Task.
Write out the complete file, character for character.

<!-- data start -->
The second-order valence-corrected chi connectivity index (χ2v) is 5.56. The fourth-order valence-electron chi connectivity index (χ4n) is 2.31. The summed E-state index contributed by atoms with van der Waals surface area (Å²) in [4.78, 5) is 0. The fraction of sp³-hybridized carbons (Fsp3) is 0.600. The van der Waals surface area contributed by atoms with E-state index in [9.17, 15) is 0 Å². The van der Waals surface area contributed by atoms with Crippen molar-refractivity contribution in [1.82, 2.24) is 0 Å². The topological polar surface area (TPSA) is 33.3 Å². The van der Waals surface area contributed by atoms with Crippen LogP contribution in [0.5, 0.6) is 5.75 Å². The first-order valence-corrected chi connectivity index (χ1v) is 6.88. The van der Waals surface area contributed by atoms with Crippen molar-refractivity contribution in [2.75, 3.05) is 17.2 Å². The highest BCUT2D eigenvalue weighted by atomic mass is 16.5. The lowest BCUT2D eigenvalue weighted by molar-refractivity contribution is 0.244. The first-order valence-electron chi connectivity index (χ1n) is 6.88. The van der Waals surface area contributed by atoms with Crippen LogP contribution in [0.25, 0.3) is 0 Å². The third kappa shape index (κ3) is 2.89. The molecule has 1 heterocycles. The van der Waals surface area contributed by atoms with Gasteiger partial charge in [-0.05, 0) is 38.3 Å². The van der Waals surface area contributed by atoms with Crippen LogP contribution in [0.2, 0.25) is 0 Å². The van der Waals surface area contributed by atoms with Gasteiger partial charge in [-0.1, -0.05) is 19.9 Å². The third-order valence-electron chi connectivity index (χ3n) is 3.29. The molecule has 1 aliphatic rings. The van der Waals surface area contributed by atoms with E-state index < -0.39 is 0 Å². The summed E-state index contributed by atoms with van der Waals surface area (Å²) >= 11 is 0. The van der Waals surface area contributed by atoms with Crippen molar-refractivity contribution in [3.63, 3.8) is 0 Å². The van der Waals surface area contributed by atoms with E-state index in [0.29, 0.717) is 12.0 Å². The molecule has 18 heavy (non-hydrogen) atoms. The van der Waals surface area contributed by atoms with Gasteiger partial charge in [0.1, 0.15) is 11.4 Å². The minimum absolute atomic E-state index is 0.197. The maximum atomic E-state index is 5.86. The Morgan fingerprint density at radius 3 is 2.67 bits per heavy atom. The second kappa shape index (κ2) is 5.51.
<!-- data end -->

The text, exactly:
The second-order valence-corrected chi connectivity index (χ2v) is 5.56. The fourth-order valence-electron chi connectivity index (χ4n) is 2.31. The summed E-state index contributed by atoms with van der Waals surface area (Å²) in [4.78, 5) is 0. The fraction of sp³-hybridized carbons (Fsp3) is 0.600. The van der Waals surface area contributed by atoms with E-state index in [9.17, 15) is 0 Å². The van der Waals surface area contributed by atoms with Crippen molar-refractivity contribution in [1.82, 2.24) is 0 Å². The topological polar surface area (TPSA) is 33.3 Å². The van der Waals surface area contributed by atoms with Crippen LogP contribution in [0.5, 0.6) is 5.75 Å². The first-order valence-corrected chi connectivity index (χ1v) is 6.88. The van der Waals surface area contributed by atoms with Crippen molar-refractivity contribution in [2.75, 3.05) is 17.2 Å². The highest BCUT2D eigenvalue weighted by atomic mass is 16.5. The lowest BCUT2D eigenvalue weighted by molar-refractivity contribution is 0.244. The first-order valence-electron chi connectivity index (χ1n) is 6.88. The van der Waals surface area contributed by atoms with Crippen LogP contribution in [0.25, 0.3) is 0 Å². The third kappa shape index (κ3) is 2.89. The molecule has 1 heterocycles. The van der Waals surface area contributed by atoms with Gasteiger partial charge in [-0.05, 0) is 38.3 Å². The van der Waals surface area contributed by atoms with Crippen LogP contribution in [0.2, 0.25) is 0 Å². The van der Waals surface area contributed by atoms with Gasteiger partial charge in [-0.1, -0.05) is 19.9 Å². The third-order valence-electron chi connectivity index (χ3n) is 3.29. The molecule has 1 aliphatic rings. The van der Waals surface area contributed by atoms with E-state index < -0.39 is 0 Å². The summed E-state index contributed by atoms with van der Waals surface area (Å²) >= 11 is 0. The van der Waals surface area contributed by atoms with Crippen molar-refractivity contribution in [3.63, 3.8) is 0 Å². The van der Waals surface area contributed by atoms with E-state index in [0.29, 0.717) is 12.0 Å². The molecule has 18 heavy (non-hydrogen) atoms. The van der Waals surface area contributed by atoms with Gasteiger partial charge in [0.1, 0.15) is 11.4 Å². The minimum absolute atomic E-state index is 0.197. The maximum atomic E-state index is 5.86. The Morgan fingerprint density at radius 3 is 2.67 bits per heavy atom. The second kappa shape index (κ2) is 5.51.